Entertainment is a staple part of every culture, and can vary drastically from place to place. Classical concerts are a very popular option for those residing in Italy. The concert we attended featured Vittorio Gassman, a violinist who led the ensemble throughout both acts. 11 compositions were played in total, as well as 3 separate encores that were not included in the original program. The featured performer conducted the group throughout the performance while also playing a leading part on his violin, which is not a common practice in classical performances. Usually, the conductor of the ensemble does not play any instrument, and the first chair player “leads” the rest of the ensemble during the music. It was very enjoyable to see the normal “leader” of an ensemble actually playing an instrument during a performance and getting even more involved in the music.
The main focus of the concert took place in the second half when the ensemble played “The Four Seasons” by Antonio Vivaldi. In my opinion, the most interesting part of the performance was the inclusion of the vocal narrator during “The Four Seasons”. Traditionally, this music piece is performed with a vocal performer who narrates each section of the piece. Hearing this section performed in Italian was very different than hearing it performed in English. The change in language changed where the emphasis was placed throughout the narration.
An aspect of the performance that many of us were not expecting was the multiple encores that took place after the originally scheduled performance. These pieces were not listed in the performance program, and while they seemed random, they were specially planned by the ensemble and conductor. Encores are a common part of formal orchestra performances, and as with this concert, it is common to have multiple of them in the same performance. When a performance concludes, the audience continues to clap for a very long amount of time. This tradition encourages the conductor or lead player to get back on stage and continue the performance before the applause stops. This usually occurs 2-3 times in a common performance but can happen less or more times depending on how special the concert is. For example, a concert that happens very frequently will usually have less encore performances than performances that happen only a couple of times a year. In our concert, the audience clapped for nearly 3 minutes before the first encore took place, which was the longest pause between the end of a piece and the next for the performance.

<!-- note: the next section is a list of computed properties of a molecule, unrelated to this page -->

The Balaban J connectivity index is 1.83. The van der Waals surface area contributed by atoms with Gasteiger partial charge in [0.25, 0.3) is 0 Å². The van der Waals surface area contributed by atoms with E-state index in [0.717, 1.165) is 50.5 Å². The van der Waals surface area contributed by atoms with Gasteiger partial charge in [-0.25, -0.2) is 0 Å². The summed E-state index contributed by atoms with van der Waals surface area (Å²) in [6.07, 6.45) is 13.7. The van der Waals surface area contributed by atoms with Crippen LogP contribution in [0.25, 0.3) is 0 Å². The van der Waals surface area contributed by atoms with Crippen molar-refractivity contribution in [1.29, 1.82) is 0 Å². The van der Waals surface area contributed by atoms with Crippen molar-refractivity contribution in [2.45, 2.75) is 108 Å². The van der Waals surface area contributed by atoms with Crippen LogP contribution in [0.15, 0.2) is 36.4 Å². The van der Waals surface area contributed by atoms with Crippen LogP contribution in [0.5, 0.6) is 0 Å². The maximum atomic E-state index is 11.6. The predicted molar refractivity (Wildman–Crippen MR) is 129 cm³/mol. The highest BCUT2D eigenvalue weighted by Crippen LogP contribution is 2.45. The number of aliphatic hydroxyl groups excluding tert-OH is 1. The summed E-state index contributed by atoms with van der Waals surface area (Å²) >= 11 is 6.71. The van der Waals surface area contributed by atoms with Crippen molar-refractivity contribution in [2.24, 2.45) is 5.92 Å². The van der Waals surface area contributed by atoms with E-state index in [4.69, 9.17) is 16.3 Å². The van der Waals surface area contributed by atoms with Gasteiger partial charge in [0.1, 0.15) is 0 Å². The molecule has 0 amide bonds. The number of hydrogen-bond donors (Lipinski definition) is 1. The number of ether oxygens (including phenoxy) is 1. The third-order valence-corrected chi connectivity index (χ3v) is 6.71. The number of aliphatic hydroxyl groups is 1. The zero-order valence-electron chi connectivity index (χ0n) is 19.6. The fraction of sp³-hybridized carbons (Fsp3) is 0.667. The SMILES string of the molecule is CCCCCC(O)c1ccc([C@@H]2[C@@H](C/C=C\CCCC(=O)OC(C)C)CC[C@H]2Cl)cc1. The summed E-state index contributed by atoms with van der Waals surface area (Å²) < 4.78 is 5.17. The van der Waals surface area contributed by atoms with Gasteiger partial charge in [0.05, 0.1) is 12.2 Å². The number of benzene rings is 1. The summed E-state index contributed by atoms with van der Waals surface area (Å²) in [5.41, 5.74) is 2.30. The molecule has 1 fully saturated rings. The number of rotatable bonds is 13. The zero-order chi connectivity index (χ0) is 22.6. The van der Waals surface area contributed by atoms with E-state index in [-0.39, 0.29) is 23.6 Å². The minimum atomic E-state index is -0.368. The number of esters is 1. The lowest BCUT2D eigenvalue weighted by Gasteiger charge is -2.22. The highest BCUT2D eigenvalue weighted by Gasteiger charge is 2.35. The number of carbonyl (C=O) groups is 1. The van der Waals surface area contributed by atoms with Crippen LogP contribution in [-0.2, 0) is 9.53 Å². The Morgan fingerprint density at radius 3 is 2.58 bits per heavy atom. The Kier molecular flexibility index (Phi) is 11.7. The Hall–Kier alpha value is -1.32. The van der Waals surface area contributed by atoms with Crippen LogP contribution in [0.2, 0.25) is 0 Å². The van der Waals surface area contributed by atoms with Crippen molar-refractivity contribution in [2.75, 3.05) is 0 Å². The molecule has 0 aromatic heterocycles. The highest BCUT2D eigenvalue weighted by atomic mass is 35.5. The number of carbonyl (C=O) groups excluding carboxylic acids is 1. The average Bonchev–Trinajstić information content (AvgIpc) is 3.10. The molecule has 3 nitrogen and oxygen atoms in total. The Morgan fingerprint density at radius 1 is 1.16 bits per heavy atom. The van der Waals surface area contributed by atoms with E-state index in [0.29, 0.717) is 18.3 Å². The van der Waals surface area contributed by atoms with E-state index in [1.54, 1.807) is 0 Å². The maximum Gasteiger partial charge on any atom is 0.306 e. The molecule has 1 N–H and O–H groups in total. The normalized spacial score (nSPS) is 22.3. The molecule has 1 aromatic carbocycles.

The next two encores took place with much shorter breaks from one another.
Music and theater are one of the most common forms of art and entertainment all over the world. It is one of the forms of art that can be enjoyed and respected by people regardless of their background and experiences. Many of the most famous performances in the world originated in Europe and have been performed in many countries for centuries. “The Four Seasons” was composed between 1718-1720, over 300 years ago. The fact that a piece of music can still be read and performed for people to experience is an amazing thing.
Blog by Evan Winnike